Two days ago: “Everyone in the place heard the scream. It felt like Judgement Day. The rescue workers embraced one another upon hearing it. There was someone alive calling for help. A few minutes ago, the drilling began to find him. Hope is playing with us like the shakes of the earthquake. Our souls were rejuvenated at the screams of the buried person. We all clapped together for his spirit that refused to die after five days of the catastrophe. I wonder what kept him quiet and what awakened him? What do those underneath the rubble think about in their moments of waiting? I wonder what Aban is thinking about, if he is still alive. Do they pray like us, do they ask God for another chance so that they could return and live a better life? Did they reflect on their mistakes and are they planning for their future outside the walls of the prisons of rubble. The sun is setting, and another night is approaching and throwing its haze on us and on them. I am roaming amidst the four buildings, calling out in Arabic, hoping that Syrians would hear a familiar language, one that they know, and a voice that resembles that of their sisters and mothers. . . . My mother prays, ‘Oh God, who has rescued Jonah from the stomach of a whale, bring back my son.’ She goes silent and then says, ‘my son and his friends.’ . . . Aban, his wife, and his friends are still underneath the rubble. We are waiting for his voice to breathe spirit in us, Abbouna’s [Aban’s nickname] voice. Dear God of those under the rubble, hasten your rescue and offer us another chance as a family that has not yet healed from the death of a father’s passing. Dear God, don’t leave me alone, don’t leave me in the eye of the wind alone. Pray for us, for all of us, for my mother, Aban, his new friends, and for me. . .”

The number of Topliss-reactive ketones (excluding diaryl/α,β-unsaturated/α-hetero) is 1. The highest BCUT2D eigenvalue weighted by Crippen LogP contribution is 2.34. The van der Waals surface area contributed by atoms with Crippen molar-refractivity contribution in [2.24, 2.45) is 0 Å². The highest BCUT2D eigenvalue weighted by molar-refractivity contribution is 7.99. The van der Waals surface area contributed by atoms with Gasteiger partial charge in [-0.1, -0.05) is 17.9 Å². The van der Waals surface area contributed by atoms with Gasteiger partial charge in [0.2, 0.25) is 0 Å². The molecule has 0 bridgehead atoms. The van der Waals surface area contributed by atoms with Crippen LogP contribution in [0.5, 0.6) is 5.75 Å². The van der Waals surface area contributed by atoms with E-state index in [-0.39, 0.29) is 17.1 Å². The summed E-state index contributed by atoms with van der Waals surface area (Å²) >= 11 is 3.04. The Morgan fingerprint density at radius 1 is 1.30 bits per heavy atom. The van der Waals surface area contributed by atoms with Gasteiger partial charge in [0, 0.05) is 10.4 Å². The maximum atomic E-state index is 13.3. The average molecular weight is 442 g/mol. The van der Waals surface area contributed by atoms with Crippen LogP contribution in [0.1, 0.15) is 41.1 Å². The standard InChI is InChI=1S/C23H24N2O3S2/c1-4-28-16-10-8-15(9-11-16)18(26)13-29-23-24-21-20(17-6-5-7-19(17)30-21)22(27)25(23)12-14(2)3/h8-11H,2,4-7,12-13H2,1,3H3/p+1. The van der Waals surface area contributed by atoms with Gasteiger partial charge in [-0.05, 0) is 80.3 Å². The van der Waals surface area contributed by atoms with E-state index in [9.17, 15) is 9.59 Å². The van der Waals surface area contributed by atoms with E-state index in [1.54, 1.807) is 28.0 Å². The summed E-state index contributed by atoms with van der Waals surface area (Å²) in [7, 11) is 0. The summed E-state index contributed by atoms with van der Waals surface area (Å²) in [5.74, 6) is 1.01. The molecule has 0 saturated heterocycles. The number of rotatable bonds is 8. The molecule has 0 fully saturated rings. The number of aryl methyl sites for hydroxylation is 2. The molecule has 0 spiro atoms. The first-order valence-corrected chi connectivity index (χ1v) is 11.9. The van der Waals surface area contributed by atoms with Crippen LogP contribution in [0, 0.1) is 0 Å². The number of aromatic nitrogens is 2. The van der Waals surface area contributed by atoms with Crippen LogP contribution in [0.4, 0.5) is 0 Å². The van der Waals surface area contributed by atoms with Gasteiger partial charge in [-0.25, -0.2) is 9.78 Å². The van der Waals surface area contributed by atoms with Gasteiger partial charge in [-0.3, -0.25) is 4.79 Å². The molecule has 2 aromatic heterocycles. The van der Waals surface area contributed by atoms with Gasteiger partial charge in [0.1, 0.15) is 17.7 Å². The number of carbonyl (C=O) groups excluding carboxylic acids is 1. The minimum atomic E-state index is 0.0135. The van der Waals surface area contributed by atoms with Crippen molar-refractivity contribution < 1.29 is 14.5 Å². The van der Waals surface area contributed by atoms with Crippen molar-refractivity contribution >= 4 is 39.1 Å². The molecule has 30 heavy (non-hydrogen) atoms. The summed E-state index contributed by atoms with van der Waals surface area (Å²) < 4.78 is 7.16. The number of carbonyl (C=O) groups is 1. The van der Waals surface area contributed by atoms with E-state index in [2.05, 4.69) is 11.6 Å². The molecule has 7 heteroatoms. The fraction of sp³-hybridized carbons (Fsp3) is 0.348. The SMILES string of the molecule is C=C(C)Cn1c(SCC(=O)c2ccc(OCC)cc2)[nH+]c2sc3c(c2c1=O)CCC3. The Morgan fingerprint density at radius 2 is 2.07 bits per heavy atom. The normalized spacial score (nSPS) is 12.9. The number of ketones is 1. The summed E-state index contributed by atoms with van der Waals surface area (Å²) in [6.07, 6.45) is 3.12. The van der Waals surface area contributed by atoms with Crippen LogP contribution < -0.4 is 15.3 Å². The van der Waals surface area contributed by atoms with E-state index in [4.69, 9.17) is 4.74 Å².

Twelve hours ago: Elaph posts a few videos of the buildings and the rubble, then she announces on February 12 that she was going live on Facebook to speak of the horror and what she has witnessed. In her announcement, as mentioned above, she posts, “Just now, a 52-year-old man was pulled out . . . The #ceasing of rescue efforts of humans who are alive is a crime. Today, five people were pulled out alive, after it was ordered that rescue efforts stop. Bulldozers have begun to shovel the rubble . . . this is a crime that must stop.”